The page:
Jun 29 2009

Then They Came for My Cows

Imagine that the seat belt law were expanded tomorrow.  Imagine that it not only required you to wear a seat belt, but each of your seat belts had to be marked with a number and that number registered with a government agency.  Each time a seat belt left your property, you would have to notify that government agency when it left, where it went, and for how long.  You would also have to record every other person who used that seat belt.  All this would be recorded in a master database, so that any time a seat belt failed to save someone in an accident, it could be traced back to everyone who ever used it or owned it, to try to determine what went wrong.

Photo by brandi666

Photo by brandi666

That’s pretty much what NAIS is like for small farmers.  If you haven’t heard of it, NAIS is the National Animal Identification System.  The idea is that every animal is tracked by a microchip throughout its lifetime, so if there is a disease outbreak somewhere, the government can quickly determine where the diseased animals have been and get quarantines or kills done quickly.

That sounds very noble, but it’s another one of these one-size-fits-all systems that is only necessary in a world of anonymous food sources, cheap imports, and huge distributors and processors.  They want to have food shipped across oceans and continents—sometimes more than once before it reaches your table—and be able to claim it’s safe.  In their ideal system, customers, grocery stores, and processors don’t have to pay any attention to where their food comes from or how it’s handled; momma government will take care of us all.

That’s unrealistic and unnecessary.  There’s no way they can ever make a distribution system that large completely safe (see the E. coli contamination of spinach and tomatoes in recent years and the lead showing up in Chinese products); and if livestock were simply raised, processed, and eaten locally, there would be no need for that kind of tracking anyway.  If you buy a hog from a local farmer and someone gets sick, you already know where it came from; you don’t have to track it to a food distributor in Dayton, then to a meat packer in Detroit, then to a farm outside Toronto or Villahermosa.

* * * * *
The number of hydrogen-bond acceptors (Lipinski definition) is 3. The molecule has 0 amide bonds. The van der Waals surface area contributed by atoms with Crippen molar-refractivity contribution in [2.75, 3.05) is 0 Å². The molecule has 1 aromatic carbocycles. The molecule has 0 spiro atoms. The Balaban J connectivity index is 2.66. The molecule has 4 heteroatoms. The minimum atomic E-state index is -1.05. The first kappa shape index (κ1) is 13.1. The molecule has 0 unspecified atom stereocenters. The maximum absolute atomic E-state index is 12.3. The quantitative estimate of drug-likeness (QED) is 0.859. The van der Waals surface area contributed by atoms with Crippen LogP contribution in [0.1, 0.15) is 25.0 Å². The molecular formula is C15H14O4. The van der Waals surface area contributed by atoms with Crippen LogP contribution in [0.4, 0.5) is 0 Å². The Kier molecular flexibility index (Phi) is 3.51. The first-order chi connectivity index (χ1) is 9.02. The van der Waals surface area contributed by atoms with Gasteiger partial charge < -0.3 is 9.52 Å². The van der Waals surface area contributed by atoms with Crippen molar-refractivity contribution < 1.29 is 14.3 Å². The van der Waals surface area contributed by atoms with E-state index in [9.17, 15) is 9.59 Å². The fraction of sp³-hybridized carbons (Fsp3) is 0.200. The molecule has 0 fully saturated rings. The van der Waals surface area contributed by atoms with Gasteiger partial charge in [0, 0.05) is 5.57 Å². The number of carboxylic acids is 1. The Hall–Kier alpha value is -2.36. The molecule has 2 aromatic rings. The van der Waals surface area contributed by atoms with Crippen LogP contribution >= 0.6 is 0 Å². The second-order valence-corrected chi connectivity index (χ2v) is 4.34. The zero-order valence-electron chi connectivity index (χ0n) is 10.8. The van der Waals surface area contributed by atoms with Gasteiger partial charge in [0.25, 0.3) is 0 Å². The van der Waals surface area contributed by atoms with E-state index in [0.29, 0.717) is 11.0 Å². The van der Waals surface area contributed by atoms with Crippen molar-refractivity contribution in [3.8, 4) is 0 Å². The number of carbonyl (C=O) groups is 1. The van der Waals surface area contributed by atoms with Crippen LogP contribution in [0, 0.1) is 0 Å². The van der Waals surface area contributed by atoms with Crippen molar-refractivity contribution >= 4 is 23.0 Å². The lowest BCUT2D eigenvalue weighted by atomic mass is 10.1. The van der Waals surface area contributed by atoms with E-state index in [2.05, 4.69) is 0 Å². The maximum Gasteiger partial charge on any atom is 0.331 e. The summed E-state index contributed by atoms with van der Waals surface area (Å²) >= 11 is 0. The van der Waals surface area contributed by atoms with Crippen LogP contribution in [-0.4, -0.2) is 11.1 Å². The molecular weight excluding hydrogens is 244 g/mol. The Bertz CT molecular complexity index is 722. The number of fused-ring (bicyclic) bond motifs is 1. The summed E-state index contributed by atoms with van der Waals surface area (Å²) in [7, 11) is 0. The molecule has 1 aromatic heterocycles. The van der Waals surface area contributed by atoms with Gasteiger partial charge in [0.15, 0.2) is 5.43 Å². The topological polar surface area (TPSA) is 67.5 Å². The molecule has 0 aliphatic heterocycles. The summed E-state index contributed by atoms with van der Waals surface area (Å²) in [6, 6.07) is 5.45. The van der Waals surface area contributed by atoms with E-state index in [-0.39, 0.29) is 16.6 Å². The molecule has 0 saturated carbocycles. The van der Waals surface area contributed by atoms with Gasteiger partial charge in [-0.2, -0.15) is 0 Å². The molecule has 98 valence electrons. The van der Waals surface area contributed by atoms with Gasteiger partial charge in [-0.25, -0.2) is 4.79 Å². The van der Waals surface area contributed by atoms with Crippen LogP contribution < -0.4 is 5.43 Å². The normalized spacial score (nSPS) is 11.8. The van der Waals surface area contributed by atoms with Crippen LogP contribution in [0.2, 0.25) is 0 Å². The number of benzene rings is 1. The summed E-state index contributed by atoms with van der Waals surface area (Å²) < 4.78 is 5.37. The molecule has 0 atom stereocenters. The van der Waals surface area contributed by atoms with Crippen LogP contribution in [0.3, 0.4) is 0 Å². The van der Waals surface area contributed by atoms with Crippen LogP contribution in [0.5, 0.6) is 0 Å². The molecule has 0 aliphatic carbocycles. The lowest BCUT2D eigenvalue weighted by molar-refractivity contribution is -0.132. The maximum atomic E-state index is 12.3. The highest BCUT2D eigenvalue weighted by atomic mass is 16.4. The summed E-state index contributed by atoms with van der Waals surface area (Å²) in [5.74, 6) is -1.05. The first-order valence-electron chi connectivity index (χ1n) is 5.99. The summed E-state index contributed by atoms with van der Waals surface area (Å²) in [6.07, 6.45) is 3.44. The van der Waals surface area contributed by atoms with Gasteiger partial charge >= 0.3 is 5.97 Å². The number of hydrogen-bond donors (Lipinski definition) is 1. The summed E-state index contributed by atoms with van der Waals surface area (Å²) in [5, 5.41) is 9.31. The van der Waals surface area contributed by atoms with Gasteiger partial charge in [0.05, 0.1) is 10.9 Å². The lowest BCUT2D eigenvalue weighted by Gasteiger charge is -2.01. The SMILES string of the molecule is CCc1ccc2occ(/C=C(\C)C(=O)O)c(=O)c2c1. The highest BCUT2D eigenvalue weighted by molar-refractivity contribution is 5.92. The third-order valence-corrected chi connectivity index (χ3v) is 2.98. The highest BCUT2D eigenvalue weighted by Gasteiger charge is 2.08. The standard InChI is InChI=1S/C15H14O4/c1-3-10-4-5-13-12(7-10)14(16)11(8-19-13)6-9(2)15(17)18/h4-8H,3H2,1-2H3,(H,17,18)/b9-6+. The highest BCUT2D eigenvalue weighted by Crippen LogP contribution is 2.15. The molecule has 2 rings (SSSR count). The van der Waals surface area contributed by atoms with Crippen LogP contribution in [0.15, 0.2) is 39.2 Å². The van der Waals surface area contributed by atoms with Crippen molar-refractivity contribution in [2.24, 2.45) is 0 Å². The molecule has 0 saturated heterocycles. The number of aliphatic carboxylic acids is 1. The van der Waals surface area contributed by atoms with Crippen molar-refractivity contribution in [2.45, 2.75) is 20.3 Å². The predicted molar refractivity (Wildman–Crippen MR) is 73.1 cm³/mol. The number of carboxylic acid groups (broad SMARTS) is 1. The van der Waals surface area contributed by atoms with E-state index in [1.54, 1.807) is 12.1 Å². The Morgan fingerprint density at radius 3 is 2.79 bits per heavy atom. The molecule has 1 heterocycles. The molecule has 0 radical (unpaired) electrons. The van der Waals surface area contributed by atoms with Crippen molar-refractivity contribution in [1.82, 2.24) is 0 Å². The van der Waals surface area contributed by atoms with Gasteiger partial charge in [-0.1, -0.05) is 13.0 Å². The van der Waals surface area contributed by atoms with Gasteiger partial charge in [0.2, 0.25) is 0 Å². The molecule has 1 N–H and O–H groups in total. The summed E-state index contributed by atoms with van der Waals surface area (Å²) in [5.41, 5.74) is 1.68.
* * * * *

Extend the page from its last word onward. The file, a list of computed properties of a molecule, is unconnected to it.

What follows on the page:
There are three groups that want NAIS:

  • The government agencies who get to expand their budgets to administer it.
  • The big processors who figure it’ll take some of the liability off them if contamination can be tracked past them back to the producer.
  • Supposed farmer organizations who get most of their money from the processors.

No one else wants it.  Farmers are realizing they don’t want it, despite a massive ad campaign by government to try to convince them it’s for their own good.  Consumers don’t even know about it.  So only a small number of people want it, but they have plenty of time and money to invest in it, so it’s gradually been implemented.

Of course, when they were pitching it to farm organizations to get their support in lobbying politicians for it, they said it would never be applied to hobby farmers, or to the kid with two goats who wants to take them to the fair.  Yet last year, the county fair here was going to require NAIS identification of every animal shown until there was an uproar about it.  They backed down, but said that was just for that year.  The idea was floated again this year, but there was still too much resistance.  They’ll keep bringing it up each year, waiting for people to wear down and give up.

A bill has been introduced in the Illinois Senate to try to put a stop to this nonsense.  Illinois already has a state-wide tracking system; it just doesn’t involve expensive microchips and federal bureaucrats.  It’s usually pretty hard to stop programs like this once they have offices and full-time employees to keep pushing them, but it’s possible if enough people get really offended, so there’s hope.

What got me writing about this was a piece about Wendell Berry and NAIS, the poet and writer who’s written a lot about the loss of America’s small farmers and agricultural heritage to the corporate globalists.  I had to smile at this quote from Mr. Berry:

If you impose this program on the small farmers, who are already overburdened, you’re going to have to send the police for me. I’m 75 years old. I’ve about completed my responsibilities to my family. I’ll lose very little in going to jail in opposition to your program – and I’ll have to do it. Because I will be, in every way that I can conceive of, a non-cooperator.

Well said.

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